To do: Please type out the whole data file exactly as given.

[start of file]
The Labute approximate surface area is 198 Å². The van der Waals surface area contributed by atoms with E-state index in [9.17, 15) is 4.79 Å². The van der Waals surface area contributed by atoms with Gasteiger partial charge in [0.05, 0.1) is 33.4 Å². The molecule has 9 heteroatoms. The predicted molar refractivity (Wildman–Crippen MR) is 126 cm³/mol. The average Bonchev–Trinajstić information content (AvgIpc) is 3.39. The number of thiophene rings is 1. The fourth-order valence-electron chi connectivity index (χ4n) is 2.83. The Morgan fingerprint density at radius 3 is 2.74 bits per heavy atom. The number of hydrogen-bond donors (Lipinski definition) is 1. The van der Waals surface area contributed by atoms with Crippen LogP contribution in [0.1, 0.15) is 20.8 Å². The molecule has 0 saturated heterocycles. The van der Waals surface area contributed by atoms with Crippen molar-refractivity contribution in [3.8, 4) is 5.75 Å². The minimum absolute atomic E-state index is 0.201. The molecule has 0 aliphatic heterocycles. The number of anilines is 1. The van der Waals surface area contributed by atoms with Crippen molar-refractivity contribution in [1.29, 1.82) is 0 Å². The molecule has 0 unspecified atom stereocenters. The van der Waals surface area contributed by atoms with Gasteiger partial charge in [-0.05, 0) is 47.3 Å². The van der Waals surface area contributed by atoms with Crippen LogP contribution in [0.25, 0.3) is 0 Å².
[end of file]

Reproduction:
The Labute approximate surface area is 198 Å². The van der Waals surface area contributed by atoms with E-state index in [9.17, 15) is 4.79 Å². The van der Waals surface area contributed by atoms with Gasteiger partial charge in [0.05, 0.1) is 33.4 Å². The molecule has 9 heteroatoms. The predicted molar refractivity (Wildman–Crippen MR) is 126 cm³/mol. The average Bonchev–Trinajstić information content (AvgIpc) is 3.39. The number of thiophene rings is 1. The fourth-order valence-electron chi connectivity index (χ4n) is 2.83. The Morgan fingerprint density at radius 3 is 2.74 bits per heavy atom. The number of hydrogen-bond donors (Lipinski definition) is 1. The van der Waals surface area contributed by atoms with Crippen LogP contribution in [0.1, 0.15) is 20.8 Å². The molecule has 0 saturated heterocycles. The van der Waals surface area contributed by atoms with Crippen molar-refractivity contribution in [3.8, 4) is 5.75 Å². The minimum absolute atomic E-state index is 0.201. The molecule has 0 aliphatic heterocycles. The number of anilines is 1. The van der Waals surface area contributed by atoms with Crippen molar-refractivity contribution in [1.29, 1.82) is 0 Å². The molecule has 0 unspecified atom stereocenters. The van der Waals surface area contributed by atoms with Gasteiger partial charge in [-0.05, 0) is 47.3 Å². The van der Waals surface area contributed by atoms with Crippen LogP contribution in [0.25, 0.3) is 0 Å².